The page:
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Augmented Reality – The New Reality

Augmented Reality – The New Reality

Imagine walking down the street and being able to see where the closest restroom is or the nearest coffee shop with free Wi-Fi. Consider how much easier it would be to design a home if you could see how a new bookcase would fit in your bedroom. How about being able to point to an item in a grocery store and viewing its nutrition facts and whether it was on sale or not. With augmented reality, this is all possible. Augmented reality has the ability to layer computer-generated images on our view of the real world in order to provide a composite view that only the user can see. We see this technology in many areas of our day to day lives as well as in the workplace.


What is it?


So what actually is augmented reality? Before defining this, we need to ensure that it is not to be confused with virtual reality. The difference between the two is that with virtual reality, the user is perceiving an entirely altered view of the world, whereas AR superimposes images integrated with the real world to create an interactive experience. Moreover, AR is interwoven with the physical world which enables a multiple sensory experience for the user. In some ways, this technology can make the line between real and virtual life blurred. However, AR has worked its way into a surprising amount of applications from healthcare to interior design.

How does it work?


There are a few key elements needed to enable the overlay of images. Augmented reality uses a combination of sensors, cameras, projectors, processing, reflectors and markers to generate this altered view of the real world. Moreover, there are different types of AR such as marker-based, marker-less, projection-based, and superimposition-based.


The main differences in these types of AR are explained in their titles. Marker-based AR uses a camera and some sort of visual marker in order to display an image. Marker-less on the other hand uses more processing power to provide images based on the user’s location. Key components in this type of AR include GPS, digital compasses and velocity meters. On the other side of AR, projection-based uses artificial light to project an image onto a surface. This is exceptionally useful when collaborating on an image with another person. Lastly, superimposition-based AR can partially or fully replace an existing image with a computer generated one. This is used when designing a home or even playing a game.





ARKit and ARCore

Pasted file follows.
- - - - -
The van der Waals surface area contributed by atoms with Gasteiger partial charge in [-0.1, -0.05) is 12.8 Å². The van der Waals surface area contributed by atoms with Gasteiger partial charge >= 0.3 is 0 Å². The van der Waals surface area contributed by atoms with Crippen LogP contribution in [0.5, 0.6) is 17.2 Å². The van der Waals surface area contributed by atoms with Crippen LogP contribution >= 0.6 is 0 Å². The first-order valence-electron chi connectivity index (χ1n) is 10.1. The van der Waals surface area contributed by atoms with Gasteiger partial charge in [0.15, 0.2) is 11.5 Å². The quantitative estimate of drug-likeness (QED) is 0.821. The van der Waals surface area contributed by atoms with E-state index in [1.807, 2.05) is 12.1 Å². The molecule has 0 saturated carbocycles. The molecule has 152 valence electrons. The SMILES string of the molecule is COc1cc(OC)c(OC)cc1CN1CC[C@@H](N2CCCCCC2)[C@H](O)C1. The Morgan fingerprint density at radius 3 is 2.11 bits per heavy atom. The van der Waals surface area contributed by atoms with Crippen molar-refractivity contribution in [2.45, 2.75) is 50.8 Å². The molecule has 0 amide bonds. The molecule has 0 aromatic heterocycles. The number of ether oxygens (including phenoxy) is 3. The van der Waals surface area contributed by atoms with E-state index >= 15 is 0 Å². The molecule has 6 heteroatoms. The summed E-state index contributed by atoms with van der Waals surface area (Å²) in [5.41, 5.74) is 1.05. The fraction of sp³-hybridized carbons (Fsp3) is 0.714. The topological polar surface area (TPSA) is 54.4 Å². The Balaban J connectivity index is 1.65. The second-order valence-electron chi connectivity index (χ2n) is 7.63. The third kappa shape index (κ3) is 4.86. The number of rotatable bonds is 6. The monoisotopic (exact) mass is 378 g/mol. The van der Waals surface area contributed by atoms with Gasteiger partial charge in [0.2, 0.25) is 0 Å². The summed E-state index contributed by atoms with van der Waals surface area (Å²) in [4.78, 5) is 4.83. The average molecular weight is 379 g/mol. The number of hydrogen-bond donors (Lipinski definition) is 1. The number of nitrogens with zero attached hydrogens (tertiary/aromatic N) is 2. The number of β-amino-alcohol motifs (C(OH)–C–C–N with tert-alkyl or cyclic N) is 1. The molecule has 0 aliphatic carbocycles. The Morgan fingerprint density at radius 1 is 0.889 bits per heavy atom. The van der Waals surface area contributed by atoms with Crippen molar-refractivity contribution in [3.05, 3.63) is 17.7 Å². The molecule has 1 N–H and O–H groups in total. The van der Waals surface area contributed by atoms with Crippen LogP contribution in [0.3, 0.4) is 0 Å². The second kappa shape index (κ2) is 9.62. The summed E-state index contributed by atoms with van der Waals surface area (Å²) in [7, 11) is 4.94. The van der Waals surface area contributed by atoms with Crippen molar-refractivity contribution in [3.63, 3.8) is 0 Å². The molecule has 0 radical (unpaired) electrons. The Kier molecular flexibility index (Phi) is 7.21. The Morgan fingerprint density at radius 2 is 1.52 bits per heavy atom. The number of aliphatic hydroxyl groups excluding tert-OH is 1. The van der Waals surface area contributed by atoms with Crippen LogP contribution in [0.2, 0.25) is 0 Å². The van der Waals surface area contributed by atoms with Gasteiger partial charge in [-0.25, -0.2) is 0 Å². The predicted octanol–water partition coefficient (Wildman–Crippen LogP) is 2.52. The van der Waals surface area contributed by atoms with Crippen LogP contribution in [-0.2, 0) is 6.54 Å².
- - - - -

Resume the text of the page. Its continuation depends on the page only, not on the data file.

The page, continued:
These frameworks for augmented reality allow developers to provide innovative technologies on a chosen platform. ARKit for iOS and ARCore (supported by multiple platforms) are virtually the same, with no significant differences. Each platform uses mapping, surfacing, lighting, and shadows to generate images which coexist with the real world. Both frameworks provide developers with the opportunity to progress technologically and provide functionality to the consumer market. In addition, they can work with machine learning models to provide near real-time information on the subjects being visualized making the user experience richer and more enjoyable.



Where is it Used?


The uses for augmented reality are virtually endless. Today, we use the technology possibly more than we are aware of. Remember Pokémon Go? Do you use Snapchat’s facial filters? These are common examples of AR we use regularly. Moreover, the technology has worked its way into a number of professions, considerably most important – the healthcare profession.


Those in the medical profession have been using AR to conduct physical exams and even surgical procedures. Surgeons can see an overlaid image on a brain to see exactly where incisions need to be made as well as the details of what they’re looking at. It is said that this provides more accuracy and precision which leads to more successful surgeries. In addition, AR has a collaborative software that allows two people to communicate how they would in person. Thus, allowing doctors to teach other doctors how to perform surgeries from across the world using a shared image. This enables doctors to reach more patients worldwide and in particular, areas where healthcare is not as accessible.


A number of companies are also utilizing this technology to further satisfy consumer needs. IKEA and Wayfair offer an application that allows customers to get a visual representation of what a new piece of home furnishing will look like before they buy it. Even airline companies such as American Airlines offer a service to flyers that will navigate them through the airport showing them the nearest restroom and will even guide them to their gate.

In conclusion, it is evident that this technology has proven to be useful in our everyday lives. One day, we may see it in the form of contact lenses or glasses that ultimately eliminate the need for smartphones. Consider answering a call with just the swipe of your hand on a holographic image instead of holding your phone. With augmented reality, this and any of our wildest technological dreams may become the new reality. As we advance in all areas of technology, there is no limit to what can be achieved.

Ankush Seth